Passing of a Great Man

Posted by $ Abaco 1 month, 3 weeks ago to News
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I used to follow the exploits of Dick Hoyt and his son back when they raced. I was so impressed with this guy. I would have loved to meet him. He was inspirational to me. My only son has autism and to have a young son diagnosed with a disability like that or CP is devastating beyond words. What I've noticed in observing people over the past couple decades is that many young men in our society are not equipped to handle that as a father. Many aren't equipped to even be fathers - but that's another discussion. But, many (80% or more) just check out when they have to face this kind of tragedy. Still in our house there are little signs of the struggle we went through trying to save our own son. I haven't cleaned up many of them, but regularly look at them and think back of how tough and dark it was. In Dick's case, his son wasn't going to get any better. I actually CAN imagine that. But, that's where the spirit kicks in. Dick decided to not fold, but fight. I can relate to that.

I've not read a lot of Ayn Rand - Atlas Shrugged being my mainstay. But, I don't think she seemed to address parenthood at all directly. If she did, I'd appreciate a pointer to that. That's ok, though. Because being a parent changes you forever. And, I don't fault non-parents for spouting off a bunch of malarkey about kids/parenting. But, having a disabled child steeled me beyond words. If you're in a fox hole a guy like Dick or me is who you want fighting next to you. son's recovery has been fantastic. I'm pretty private about that anymore, because I had to learn things that our society is trying to hide in order to help him. And, frankly, that pisses a lot of people off. I said - if you're in a fox hole...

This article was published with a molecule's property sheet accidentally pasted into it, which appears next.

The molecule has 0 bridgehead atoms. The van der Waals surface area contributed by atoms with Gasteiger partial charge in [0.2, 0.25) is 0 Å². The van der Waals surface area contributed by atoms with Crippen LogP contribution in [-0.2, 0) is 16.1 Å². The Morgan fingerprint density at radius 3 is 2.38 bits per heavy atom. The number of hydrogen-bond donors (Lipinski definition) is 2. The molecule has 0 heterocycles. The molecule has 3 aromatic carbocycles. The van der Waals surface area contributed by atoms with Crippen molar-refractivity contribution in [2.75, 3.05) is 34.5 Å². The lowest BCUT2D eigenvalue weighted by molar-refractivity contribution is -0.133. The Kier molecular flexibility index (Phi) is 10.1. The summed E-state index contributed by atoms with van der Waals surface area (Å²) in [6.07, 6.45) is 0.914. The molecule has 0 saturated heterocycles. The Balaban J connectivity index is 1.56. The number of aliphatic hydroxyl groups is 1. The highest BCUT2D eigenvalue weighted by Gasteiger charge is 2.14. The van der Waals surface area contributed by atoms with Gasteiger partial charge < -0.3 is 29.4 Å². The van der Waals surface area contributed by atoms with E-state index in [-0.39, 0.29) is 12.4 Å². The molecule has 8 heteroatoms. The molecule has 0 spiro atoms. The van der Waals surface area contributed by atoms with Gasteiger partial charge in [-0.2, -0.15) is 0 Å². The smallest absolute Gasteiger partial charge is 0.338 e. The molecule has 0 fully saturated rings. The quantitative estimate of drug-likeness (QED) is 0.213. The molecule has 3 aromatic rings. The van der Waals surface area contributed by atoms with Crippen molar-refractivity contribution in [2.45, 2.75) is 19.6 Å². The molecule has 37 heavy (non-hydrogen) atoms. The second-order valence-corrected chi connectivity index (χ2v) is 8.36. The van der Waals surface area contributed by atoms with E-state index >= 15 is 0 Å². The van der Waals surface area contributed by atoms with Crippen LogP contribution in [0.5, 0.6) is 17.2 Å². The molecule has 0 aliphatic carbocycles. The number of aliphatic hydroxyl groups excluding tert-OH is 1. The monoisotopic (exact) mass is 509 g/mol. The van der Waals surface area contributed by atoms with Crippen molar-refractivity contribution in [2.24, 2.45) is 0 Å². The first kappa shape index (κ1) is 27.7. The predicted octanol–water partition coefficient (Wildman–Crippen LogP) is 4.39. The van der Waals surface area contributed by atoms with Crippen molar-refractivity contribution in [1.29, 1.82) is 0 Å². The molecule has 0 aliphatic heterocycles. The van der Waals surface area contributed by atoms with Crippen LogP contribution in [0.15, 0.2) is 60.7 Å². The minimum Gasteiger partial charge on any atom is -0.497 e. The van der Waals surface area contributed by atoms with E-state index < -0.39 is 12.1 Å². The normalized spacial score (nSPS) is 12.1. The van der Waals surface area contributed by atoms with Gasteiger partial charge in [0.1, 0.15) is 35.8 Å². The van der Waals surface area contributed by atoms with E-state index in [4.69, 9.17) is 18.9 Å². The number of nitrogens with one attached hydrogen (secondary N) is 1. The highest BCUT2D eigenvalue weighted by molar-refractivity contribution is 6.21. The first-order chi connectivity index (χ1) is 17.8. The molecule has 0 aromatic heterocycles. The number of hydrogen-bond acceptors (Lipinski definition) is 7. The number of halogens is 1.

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  • Posted by Lucky 1 month, 3 weeks ago
    Thanks Abaco. This is important.

    Children and parenting in the context of Atlas Shrugged have been discussed here.
    My view, Atlas Shrugged is not a universal primer on behavior, but the message and incidents in the book exactly fit with adult parent responsibility.

    Dick Hoyt. All I know is from your story. Dick Hoyt is an achiever and producer, he created understanding of autism and the problems of the parents. His actions are not sacrifice but struggle and achievement. Did the son benefit? Probably, he would have felt and relished the sense of purpose, and the getting to the finish line. This would have spread.

    Atlas Shrugged as a story is about steel production, invention and entrepreneurship, but the theme is on human effort, rational thinking, attainment of goals and the spin-offs for everyone.

    In all that, include yourself.
    Yes Objectivism needs some details to be filled in. Responsibility to others, Galt's Oath says, No. Responsibility for your own children is essential for human survival.
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  • Posted by VetteGuy 1 month, 3 weeks ago
    In the movie (part 3) there is a woman who mentions that she is home-schooling her children in the gulch because she didn't want them in an education system that didn't teach them to think for themselves. I did a quick scan of the book, and didn't find it in there ... maybe someone else can say for sure if that is in the book. However, I do agree that Ms. Rand did not spend much time discussing how objectivism relates to parenting. All the main protagonists in AS were childless. Maybe this was intentional. It's hard to be selfish when you have children.
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